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Students getting an open classroom experience

Leslie Chung, Staff Writer

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After the sophomores in the Davis’ class went to Los Angeles Museum of the Holocaust, the sophomore students of Diana McGrath and Armine Vardanyan went to the museum six weeks later on May 4, 2017. This museum shows artifacts and many valuable items to the Holocaust survivors during that time. It is a museum filled with memories and that visitors should never turn away from.

McGrath and Vardanyan’s students split into half for the tour of the day. While one half went around the the museum, the other half went to go listen to a speaker. After they finished one part, the groups swapped and did the other half that they did not complete.

The sophomores listened to either guest speaker Joseph Alexander or Dave Lux to hear the horrors and pain that the survivors went through.

Sophomore Abdullah Hasan listened to Alexander speak. “It was like walking into the life of Joe Alexander,” Hasan said. “I truly liked listening to the survivor talk and create an atmosphere as he talked about his experience. Before, I simply knew the events of the Holocaust by facts, but after witnessing the life of what he went through, I was able to find hope in all of the survivors who went through the Holocaust.”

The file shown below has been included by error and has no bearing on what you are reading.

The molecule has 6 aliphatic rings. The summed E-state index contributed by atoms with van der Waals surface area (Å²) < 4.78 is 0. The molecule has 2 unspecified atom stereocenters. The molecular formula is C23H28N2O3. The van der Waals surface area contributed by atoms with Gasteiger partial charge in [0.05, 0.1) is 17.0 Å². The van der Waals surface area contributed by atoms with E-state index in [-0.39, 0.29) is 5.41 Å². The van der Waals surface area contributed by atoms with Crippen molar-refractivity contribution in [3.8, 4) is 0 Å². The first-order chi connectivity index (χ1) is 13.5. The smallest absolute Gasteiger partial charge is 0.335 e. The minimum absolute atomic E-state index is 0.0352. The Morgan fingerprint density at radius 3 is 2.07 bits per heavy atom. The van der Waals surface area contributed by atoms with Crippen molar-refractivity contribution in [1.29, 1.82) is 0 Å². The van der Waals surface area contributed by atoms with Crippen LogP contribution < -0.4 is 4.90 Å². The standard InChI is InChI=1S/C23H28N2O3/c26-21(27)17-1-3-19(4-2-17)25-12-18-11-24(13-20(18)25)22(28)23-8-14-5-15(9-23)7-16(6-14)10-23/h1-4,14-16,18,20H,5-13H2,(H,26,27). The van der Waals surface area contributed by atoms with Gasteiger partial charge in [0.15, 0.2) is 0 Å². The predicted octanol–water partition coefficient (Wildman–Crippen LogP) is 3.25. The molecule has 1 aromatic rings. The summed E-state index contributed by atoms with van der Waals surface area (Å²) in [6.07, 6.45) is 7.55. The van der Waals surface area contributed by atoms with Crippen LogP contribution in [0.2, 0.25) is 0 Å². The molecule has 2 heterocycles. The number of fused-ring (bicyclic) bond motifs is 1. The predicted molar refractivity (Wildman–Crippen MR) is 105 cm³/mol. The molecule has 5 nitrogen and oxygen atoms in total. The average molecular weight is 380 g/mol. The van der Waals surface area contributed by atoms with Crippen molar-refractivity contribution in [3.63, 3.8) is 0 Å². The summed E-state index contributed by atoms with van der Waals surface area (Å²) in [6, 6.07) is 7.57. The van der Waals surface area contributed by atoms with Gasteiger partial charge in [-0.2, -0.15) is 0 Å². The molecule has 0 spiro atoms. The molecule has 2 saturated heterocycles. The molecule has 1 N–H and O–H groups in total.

While some of the students listened to Alexander speak, other students traveled around the museum with docents. Sophomore Beatris Avanesian had a docent who lived through the Holocaust. “I thought it was amazing to be in a close distance with someone who survived the holocaust,” Avanesian said.

During the tours, students got the opportunity to write a prayer for kids who died during the Holocaust. The sophomores rolled pieces of small paper and place them into the holes on a concrete wall outside the museum. Sophomore David Zakaryan wrote a prayer for a child who died during the Holocaust. “It was definitely one of the most memorable parts, and I think it put the scales of the genocide into total perspective,” Zakaryan said. “Seeing the countless holes, some of them with small  rolled up papers jutting out, marking a soul gone and a soul remembered.”

“We learned about the Holocaust through words and facts, but the Holocaust museum put a human perspective to this event,” said sophomore Isabela Lacsina.

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Students getting an open classroom experience